Britain's 19th century was a period of unprecedented and rapid change - the modernization of a world power. This text is a fresh, authoritative history of this period. Britain is set firmly in the context of world power and the possession of empire. The overarching theme is the challenge presented by democracy in a period framed by the First and the Fourth Reform Acts. "Democracy" itself had no stable meaning. Contrary to popular memory, its opponents were quite as vocal as its advocates. This book explores its implications for the role of the state, for the governance of the world's largest empire, and for the relationship between the different nations within the United Kingdom.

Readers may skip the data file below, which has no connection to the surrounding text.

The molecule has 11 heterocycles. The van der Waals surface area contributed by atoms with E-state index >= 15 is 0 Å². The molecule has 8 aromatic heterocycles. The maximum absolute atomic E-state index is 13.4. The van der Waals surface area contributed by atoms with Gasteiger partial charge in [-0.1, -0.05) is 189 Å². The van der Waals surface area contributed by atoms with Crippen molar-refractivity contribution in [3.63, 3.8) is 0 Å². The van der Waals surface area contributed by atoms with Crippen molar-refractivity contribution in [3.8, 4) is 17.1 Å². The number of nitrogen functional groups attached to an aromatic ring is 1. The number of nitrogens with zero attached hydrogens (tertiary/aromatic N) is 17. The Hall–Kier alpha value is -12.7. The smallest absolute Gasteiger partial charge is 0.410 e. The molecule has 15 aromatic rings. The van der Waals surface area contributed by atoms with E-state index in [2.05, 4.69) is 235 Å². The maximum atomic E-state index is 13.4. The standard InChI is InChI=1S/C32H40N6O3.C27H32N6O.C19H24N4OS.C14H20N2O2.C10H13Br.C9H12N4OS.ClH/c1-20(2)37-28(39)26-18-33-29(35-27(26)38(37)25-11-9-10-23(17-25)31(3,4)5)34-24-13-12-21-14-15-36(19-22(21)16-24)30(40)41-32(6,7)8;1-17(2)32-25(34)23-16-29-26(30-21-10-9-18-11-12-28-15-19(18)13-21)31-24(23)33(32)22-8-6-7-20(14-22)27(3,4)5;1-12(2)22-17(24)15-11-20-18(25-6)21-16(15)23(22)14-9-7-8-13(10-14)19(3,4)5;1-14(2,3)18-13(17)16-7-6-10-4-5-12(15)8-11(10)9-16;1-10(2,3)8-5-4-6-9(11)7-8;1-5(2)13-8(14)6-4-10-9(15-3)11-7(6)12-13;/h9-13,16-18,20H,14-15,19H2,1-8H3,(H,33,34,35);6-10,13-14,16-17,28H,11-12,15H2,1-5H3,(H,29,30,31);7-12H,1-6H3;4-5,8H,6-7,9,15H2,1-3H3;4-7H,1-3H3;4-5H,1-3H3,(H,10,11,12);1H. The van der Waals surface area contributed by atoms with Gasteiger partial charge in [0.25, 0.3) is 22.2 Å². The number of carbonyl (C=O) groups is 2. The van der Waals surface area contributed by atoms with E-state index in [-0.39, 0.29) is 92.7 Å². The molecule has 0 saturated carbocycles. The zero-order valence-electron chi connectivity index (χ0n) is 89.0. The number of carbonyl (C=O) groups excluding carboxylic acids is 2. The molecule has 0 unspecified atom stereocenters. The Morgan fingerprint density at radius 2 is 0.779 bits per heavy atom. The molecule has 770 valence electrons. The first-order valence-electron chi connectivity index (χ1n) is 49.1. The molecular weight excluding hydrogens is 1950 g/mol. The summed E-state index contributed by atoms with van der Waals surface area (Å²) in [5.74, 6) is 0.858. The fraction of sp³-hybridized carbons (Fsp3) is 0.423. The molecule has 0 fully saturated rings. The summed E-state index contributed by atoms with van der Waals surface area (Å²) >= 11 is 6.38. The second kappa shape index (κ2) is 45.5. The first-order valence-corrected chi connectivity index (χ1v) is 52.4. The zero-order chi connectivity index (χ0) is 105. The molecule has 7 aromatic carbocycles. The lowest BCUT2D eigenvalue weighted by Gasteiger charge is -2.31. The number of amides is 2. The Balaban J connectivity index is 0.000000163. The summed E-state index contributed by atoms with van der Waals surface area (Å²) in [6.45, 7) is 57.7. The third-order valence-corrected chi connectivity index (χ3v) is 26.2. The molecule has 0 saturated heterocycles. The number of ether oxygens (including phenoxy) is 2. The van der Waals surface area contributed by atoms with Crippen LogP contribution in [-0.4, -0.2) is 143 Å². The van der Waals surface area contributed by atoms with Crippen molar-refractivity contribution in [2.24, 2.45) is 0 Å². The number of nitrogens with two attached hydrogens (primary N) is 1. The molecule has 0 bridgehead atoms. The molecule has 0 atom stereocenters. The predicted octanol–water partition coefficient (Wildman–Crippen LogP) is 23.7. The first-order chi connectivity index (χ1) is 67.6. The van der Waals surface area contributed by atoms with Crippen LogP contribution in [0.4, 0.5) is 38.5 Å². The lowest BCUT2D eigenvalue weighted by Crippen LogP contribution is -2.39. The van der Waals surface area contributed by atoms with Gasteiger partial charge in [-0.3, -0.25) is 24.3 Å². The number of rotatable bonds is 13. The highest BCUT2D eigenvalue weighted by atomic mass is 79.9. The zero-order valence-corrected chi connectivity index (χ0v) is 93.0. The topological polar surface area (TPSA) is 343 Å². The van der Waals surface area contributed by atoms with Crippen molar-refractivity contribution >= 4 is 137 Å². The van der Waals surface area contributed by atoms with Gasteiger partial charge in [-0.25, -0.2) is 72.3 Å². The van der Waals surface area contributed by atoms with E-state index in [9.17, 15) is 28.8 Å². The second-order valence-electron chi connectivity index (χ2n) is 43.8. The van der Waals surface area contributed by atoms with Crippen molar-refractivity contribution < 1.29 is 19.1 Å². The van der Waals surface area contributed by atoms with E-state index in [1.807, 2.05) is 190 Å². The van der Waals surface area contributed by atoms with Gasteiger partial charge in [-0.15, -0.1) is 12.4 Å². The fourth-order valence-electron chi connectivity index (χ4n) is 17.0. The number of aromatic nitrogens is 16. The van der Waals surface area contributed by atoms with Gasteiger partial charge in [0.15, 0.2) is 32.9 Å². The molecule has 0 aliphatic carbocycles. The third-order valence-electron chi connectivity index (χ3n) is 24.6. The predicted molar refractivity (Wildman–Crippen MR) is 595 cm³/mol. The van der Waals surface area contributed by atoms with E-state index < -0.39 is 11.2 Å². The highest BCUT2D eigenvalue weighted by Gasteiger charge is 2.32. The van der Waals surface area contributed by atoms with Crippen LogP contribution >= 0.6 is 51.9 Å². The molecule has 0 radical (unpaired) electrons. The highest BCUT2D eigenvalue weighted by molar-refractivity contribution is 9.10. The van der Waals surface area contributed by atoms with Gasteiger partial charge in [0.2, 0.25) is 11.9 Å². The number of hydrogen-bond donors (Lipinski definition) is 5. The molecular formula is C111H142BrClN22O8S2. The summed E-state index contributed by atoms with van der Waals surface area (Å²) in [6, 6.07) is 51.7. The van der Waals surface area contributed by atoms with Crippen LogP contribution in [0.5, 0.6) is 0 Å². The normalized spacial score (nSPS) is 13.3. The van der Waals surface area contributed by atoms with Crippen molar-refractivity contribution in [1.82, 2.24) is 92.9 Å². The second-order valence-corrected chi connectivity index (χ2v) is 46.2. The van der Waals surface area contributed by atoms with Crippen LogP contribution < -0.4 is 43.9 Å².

Hugh Cunningham is Professor of Social History, University of Kent. He is the author of several books, including the highly-regardedChildren and Childhood in Western Society since 1500 (Longman, 1995).